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I've really enjoyed the CW's show The Flash ever since it came out, but they recently did something that kind of feels like a mistake on the writers' part.

For those unfamiliar with the show, Barry Allen, the titular Flash, is a superhero whose powers include the (somewhat hard-to-control) ability to travel through time. He recently had an experience in which, for the first time in the series, he briefly ended up a few months in the future, and witnessed a catastrophic event taking place. Now he wants to stop it.

This is where the writers did something very clever, but also kind of dumb: while in the future, he observed a news report playing on a TV screen in a store window, with an anchor talking about something and various other headlines scrolling along in a news ticker at the bottom of the screen. Now he knows things that are going to happen in the next few months, and he thinks that if he can change some of them, he might be able to head off the disaster.

This is clever, as it gives the viewers a bit of a "teaser" look at what's in store later on in the season. But it also seems a bit odd, because every one of those headlines was about something The Flash would be involved in in some way. Barry lives in a major city. Surely there are other newsworthy events going on that have nothing at all to do with him, right? But no one on the news broadcast was talking about them!

That makes me wonder. Are there any techniques to be aware of to avoid this pitfall? How would I write a character who is genuinely influential and important to the world around him, without it coming across like he's the only interesting person in the world and everything else revolves around his actions?

  • (Yes, I saw the note in the world-building tag. This feels more like a question about writing technique to me, though, so I posted it here rather than on worldbuilding.SE) – Mason Wheeler Feb 7 '17 at 19:44
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    If the major events don't involve your character, even to the emotional effect they have on him/her, why include them? Then they are minor or inconsequential details. If the stock market crashes and Barry doesn't have billions in Edsel, Inc., he's not going to care much. Unless his Aunt Matilda's retirement money was all invested in Edsel. Now it affects him personally, even if he can't affect the event. – Lauren-Reinstate-Monica-Ipsum Feb 7 '17 at 21:17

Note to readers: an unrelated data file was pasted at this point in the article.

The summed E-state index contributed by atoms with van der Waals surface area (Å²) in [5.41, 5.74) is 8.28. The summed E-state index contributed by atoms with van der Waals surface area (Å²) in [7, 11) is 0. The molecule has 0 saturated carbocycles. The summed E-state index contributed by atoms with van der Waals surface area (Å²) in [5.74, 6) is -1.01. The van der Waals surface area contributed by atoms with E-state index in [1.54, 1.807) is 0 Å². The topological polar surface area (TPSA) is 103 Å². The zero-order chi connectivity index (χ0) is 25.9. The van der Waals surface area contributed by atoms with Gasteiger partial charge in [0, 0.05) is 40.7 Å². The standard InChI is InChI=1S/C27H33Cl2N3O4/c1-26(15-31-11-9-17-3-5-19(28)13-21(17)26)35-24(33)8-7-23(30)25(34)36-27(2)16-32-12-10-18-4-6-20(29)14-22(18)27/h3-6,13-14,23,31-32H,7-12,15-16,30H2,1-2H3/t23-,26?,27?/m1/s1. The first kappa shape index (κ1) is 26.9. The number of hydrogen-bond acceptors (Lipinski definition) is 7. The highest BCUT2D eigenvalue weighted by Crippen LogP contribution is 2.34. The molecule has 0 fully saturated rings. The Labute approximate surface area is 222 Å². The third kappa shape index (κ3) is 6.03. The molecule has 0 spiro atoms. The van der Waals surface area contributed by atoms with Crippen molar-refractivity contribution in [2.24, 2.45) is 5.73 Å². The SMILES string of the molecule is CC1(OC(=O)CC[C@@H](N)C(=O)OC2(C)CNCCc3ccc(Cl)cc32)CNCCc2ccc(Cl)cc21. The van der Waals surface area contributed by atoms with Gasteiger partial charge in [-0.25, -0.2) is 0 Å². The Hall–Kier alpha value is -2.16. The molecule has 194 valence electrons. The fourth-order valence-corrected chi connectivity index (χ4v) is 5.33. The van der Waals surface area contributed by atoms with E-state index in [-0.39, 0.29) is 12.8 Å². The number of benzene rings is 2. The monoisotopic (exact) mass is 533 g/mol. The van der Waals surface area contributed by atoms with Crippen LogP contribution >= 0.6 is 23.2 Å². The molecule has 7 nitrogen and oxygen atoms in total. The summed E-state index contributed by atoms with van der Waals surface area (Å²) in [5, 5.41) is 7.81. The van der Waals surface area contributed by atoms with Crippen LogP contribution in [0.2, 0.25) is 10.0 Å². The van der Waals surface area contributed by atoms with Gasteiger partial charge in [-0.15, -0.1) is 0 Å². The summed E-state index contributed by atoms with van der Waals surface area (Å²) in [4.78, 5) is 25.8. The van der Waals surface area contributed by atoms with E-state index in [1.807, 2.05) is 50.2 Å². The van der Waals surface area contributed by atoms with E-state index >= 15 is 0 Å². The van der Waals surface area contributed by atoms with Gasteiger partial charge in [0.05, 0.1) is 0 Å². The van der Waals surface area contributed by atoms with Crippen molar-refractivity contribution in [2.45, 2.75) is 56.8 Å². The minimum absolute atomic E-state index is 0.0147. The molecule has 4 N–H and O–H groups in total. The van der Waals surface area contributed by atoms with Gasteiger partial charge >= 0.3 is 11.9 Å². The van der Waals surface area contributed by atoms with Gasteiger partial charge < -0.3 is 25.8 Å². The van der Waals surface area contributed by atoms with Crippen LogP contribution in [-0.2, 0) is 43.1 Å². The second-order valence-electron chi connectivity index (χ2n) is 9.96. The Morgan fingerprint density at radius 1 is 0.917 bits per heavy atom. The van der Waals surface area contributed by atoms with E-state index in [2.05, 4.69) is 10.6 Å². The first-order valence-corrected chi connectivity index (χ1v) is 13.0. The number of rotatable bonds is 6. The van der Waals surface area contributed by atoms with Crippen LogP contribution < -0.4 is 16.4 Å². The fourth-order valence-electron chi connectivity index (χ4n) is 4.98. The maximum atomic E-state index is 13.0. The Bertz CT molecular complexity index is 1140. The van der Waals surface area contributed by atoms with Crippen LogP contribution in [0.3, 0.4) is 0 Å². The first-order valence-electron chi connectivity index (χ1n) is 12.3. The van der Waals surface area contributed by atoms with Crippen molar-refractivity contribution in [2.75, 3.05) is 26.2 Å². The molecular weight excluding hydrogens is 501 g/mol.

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    @LaurenIpsum: on the other hand, the way you react to a stock market crash that has no real affect on you does say a lot about the character: Ignore it? Offer a fleeting thought for people who may have lost everything? Blame greed and bankers, whether dismissively or with hatred? – SC for reinstatement of Monica Feb 7 '17 at 23:07
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    @SaraCosta You can absolutely use a reaction to an event for character development, but then you can use any such event that way, not just a major news event. If the event doesn't affect the character directly, then however big it is, in story terms, it's a minor detail. – Lauren-Reinstate-Monica-Ipsum Feb 7 '17 at 23:11
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    @LaurenIpsum: True. But I do have a very soft side for using news that way. Especially if it's something big that impacts a whole country or continent and which gets a five minute frame of 'the horror, the horror' only to be forgotten the next moment because the office's copying machine has just broken down. – SC for reinstatement of Monica Feb 7 '17 at 23:24
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There are several different techniques I've seen used in books/shows that usually help to alleviate this problem.

  1. A side story arc. Barry may be the main character and the major events may surround him, but the foreshadowing on the news report may not just report the main event. The news could show something that may be a side event that Barry may only briefly address. Does Barry really like baseball? A news article talking about X team won X game, would still be relevant to the main character but help make the world as a whole seem bigger.

  2. Supporting characters are traditionally used to provide context/depth. I haven't watched any of the Flash, but Barry should have some supporting characters that help him out. These characters or their interests could be affected by whatever major even is happening. Focusing on how they're affected by this event might give the story a bit more depth, even if we're just seeing their reaction. (Think about The Avengers Age of Ultron, when Tony Stark sees ALL his dead team members, that was a lot more powerful than just Tony seeing the world being attacked.)

  3. Filler information. In literature with a lot of foreshadowing (Wheel of Time I'm looking at you), not every event shown will take place. Some may take place but not as expected. It would be more effective and believable to include some additional stories that didn't touch the main character, even if they were just playing in the background as he is trying to cope with the implications of the major event. These events, while they may not be important, would show the audience that while Barry is important, he's not the only thing in the world. A great example of this can be found in the movie Paycheck, with a similar premise. While part of the vision of the main character focuses on the end of the world, many events that don't necessarily lead to that are shown, to help focus the attention on the end of the world event.